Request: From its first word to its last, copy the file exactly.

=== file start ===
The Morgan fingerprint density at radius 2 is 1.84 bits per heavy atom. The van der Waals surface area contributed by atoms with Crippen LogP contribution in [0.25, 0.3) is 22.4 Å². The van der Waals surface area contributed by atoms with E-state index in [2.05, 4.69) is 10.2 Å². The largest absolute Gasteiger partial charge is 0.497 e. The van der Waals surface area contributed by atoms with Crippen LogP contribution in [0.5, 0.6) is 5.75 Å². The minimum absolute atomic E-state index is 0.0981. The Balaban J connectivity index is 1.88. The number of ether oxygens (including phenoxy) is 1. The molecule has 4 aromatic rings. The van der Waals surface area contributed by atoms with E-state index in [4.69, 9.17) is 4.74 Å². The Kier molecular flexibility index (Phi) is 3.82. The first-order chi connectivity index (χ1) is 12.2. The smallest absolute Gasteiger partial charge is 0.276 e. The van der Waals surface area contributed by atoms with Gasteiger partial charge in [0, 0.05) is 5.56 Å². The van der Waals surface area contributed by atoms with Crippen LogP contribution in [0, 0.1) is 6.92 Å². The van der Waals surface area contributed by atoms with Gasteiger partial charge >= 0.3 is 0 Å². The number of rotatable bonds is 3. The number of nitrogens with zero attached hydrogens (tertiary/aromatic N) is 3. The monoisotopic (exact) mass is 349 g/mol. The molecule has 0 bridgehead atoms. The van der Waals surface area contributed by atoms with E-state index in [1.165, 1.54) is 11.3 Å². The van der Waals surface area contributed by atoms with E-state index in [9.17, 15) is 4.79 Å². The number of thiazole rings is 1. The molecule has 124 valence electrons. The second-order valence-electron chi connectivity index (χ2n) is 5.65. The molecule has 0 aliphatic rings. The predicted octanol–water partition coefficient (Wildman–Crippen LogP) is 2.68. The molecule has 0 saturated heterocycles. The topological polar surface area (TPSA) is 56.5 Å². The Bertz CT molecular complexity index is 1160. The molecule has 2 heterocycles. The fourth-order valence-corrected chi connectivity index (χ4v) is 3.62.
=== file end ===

The Morgan fingerprint density at radius 2 is 1.84 bits per heavy atom. The van der Waals surface area contributed by atoms with Crippen LogP contribution in [0.25, 0.3) is 22.4 Å². The van der Waals surface area contributed by atoms with E-state index in [2.05, 4.69) is 10.2 Å². The largest absolute Gasteiger partial charge is 0.497 e. The van der Waals surface area contributed by atoms with Crippen LogP contribution in [0.5, 0.6) is 5.75 Å². The minimum absolute atomic E-state index is 0.0981. The Balaban J connectivity index is 1.88. The number of ether oxygens (including phenoxy) is 1. The molecule has 4 aromatic rings. The van der Waals surface area contributed by atoms with E-state index in [4.69, 9.17) is 4.74 Å². The Kier molecular flexibility index (Phi) is 3.82. The first-order chi connectivity index (χ1) is 12.2. The smallest absolute Gasteiger partial charge is 0.276 e. The van der Waals surface area contributed by atoms with Gasteiger partial charge in [0, 0.05) is 5.56 Å². The van der Waals surface area contributed by atoms with Crippen LogP contribution in [0, 0.1) is 6.92 Å². The van der Waals surface area contributed by atoms with Gasteiger partial charge >= 0.3 is 0 Å². The number of rotatable bonds is 3. The number of nitrogens with zero attached hydrogens (tertiary/aromatic N) is 3. The monoisotopic (exact) mass is 349 g/mol. The molecule has 0 bridgehead atoms. The van der Waals surface area contributed by atoms with E-state index in [1.165, 1.54) is 11.3 Å². The van der Waals surface area contributed by atoms with E-state index in [9.17, 15) is 4.79 Å². The number of thiazole rings is 1. The molecule has 124 valence electrons. The second-order valence-electron chi connectivity index (χ2n) is 5.65. The molecule has 0 aliphatic rings. The predicted octanol–water partition coefficient (Wildman–Crippen LogP) is 2.68. The molecule has 0 saturated heterocycles. The topological polar surface area (TPSA) is 56.5 Å². The Bertz CT molecular complexity index is 1160. The molecule has 2 heterocycles. The fourth-order valence-corrected chi connectivity index (χ4v) is 3.62.